The records also offer an example of how the terrorist attacks on the United States have jolted Europe to the presence of an interlocking set of terrorist cells that is believed to span Italy, Germany, Spain, Britain, France and Belgium, with supporters in numerous other countries, including Switzerland.

Indoctrinated with combat videos from Chechnya, absorbed into al Qaeda by bin Laden agents in Europe, and trained in Afghanistan for operations against the West, these cells of determined young men are a major challenge for law enforcement in Europe and the United States, according to investigators.

According to European court, police and intelligence sources, the cells were organized under two large umbrellas. One was an Egyptian movement called Anathema and Exile. The other was an Algerian group called the Salafist Group for Preaching and Combat. These umbrella networks, multinational in membership, coalesced through the efforts in Europe of three key individuals anointed by al Qaeda, the sources said.

The first is Abu Doha, 36, an Algerian who moved to London in 1999 after a stint as a senior official at a terrorist camp in Afghanistan. He was charged with organizing attacks on the United States and is in detention in London, fighting extradition to the United States.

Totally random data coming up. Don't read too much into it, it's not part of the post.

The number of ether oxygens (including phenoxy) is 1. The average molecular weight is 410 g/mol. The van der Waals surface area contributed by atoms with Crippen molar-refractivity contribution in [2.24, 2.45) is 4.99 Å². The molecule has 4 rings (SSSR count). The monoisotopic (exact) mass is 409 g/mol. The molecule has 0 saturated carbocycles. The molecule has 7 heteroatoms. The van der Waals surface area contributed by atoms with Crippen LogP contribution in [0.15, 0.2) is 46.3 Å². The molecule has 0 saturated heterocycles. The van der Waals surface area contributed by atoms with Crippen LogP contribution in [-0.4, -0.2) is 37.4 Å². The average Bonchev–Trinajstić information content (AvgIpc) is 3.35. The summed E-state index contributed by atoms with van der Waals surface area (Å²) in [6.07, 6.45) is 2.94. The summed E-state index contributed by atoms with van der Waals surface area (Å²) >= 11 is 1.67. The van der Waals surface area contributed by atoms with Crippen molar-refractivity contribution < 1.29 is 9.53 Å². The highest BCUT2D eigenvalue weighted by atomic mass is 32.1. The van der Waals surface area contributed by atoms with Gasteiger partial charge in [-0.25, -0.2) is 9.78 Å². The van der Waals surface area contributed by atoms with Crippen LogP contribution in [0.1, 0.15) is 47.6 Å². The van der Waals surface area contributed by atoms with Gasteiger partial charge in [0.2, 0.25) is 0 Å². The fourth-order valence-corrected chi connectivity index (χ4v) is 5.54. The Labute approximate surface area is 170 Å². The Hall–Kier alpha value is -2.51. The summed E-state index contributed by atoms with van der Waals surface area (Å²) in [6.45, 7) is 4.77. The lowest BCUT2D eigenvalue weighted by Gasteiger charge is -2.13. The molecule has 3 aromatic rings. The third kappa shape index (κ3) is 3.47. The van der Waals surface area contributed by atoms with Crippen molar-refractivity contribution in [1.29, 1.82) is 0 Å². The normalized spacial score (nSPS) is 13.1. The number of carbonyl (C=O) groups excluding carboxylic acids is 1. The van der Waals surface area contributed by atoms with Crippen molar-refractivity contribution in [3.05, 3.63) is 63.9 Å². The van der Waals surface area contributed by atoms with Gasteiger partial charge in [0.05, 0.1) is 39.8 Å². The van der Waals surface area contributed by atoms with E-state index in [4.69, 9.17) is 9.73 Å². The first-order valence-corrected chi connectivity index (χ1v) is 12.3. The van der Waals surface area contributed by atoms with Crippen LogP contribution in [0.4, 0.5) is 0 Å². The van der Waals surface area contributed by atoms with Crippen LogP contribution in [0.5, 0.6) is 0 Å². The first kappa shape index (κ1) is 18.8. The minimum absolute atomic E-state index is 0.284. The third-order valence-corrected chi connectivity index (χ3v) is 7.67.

The second is Mohamed Bensakhria, 34, an Algerian who was arrested in Spain in June, after fleeing a police raid in Frankfurt, Germany, where he was based. The third is Tarek Maaroufi, a Tunisian with Belgian citizenship. Maaroufi is wanted on an Italian warrant issued by anti-terrorism prosecutor Stefano Dambruoso, but remains free because of his Belgian citizenship, which prevents his extradition to Italy.

According to European law enforcement officials, the three men were tasked by al Qaeda with forming strong links among groups across the continent and organizing terror attacks in Europe.

"These are the critical figures," said the German intelligence source.